Yes, Pottery Barn’s version (left), at $400, is more intricate and probably more beautiful than the version avialable at Target for $90.  But think of it this way: if you have an older child (obviously, this isn’t the kind of furniture you’d put in a five-year-old’s room) the tabletop surface will be so covered with books, clothes, and other miscellany that you’ll probably only see the legs anyway.  And who wants to spend $400 for a bedside table, especially if you’re thinking of buying a pair?

L: Cyan Lighting, R: Cindy Crawford for JCPenney

3.  The bamboo-framed wall mirror.

The version at left is by a company called Cyan, again available for $400.  But I found this faux bamboo frame mirror (at right) on clearance at JC Penney, reduced from $200 to $80.  It’s not as OTT as the Cyan version, and you may have to overlook the fact that it’s from the “Cindy Crawford” collection (well, I did, snob that I am), but it’s quite lovely.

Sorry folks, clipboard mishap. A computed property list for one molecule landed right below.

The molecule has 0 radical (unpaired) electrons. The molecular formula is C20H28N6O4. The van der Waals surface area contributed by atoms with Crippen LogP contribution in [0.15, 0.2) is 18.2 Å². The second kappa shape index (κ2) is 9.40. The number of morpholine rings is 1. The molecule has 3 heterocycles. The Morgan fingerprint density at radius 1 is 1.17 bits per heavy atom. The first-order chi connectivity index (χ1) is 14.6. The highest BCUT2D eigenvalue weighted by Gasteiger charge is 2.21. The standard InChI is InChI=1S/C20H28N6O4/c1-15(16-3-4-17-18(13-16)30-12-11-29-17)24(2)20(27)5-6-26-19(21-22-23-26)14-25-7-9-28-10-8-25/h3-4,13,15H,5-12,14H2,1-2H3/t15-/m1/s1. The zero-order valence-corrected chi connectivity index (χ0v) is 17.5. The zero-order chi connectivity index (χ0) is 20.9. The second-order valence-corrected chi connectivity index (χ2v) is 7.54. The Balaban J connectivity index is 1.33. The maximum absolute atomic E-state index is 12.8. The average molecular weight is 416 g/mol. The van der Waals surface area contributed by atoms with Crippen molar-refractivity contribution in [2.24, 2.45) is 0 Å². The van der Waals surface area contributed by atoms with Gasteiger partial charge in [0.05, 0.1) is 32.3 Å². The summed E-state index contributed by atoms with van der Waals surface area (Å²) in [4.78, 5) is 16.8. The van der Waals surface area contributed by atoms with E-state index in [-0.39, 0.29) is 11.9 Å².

L: Jonathan Adler, R: Ballard Designs

4.  The X-frame bench

Lastly, to give your room the Jonathan Adler (if you’re East Coast) or Kelly Wearstler (if you’re West Coast) feel, one or two of these benches is really all you need.  They’re super versatile and don’t take up a lot of space.  See them at the photo at top for a sense of how they look in situ.  But “starting at $495”?  Sorry, no can do. And although I hate recommending obvious copies of iconic items (don’t get me started about Eames-like chairs), it’s the only sane thing to do in this instance.  At right, Ballard Designs offers an ottoman in some lovely fabrics, starting at $179 and averaging around $230.

Need help finding pieces for your Hollywood Regency (kid’s) room?  Give me a shout.

hollywood regency nursery inspiration

29 Mar

Viceroy Hotel Miami, Canadian House & Home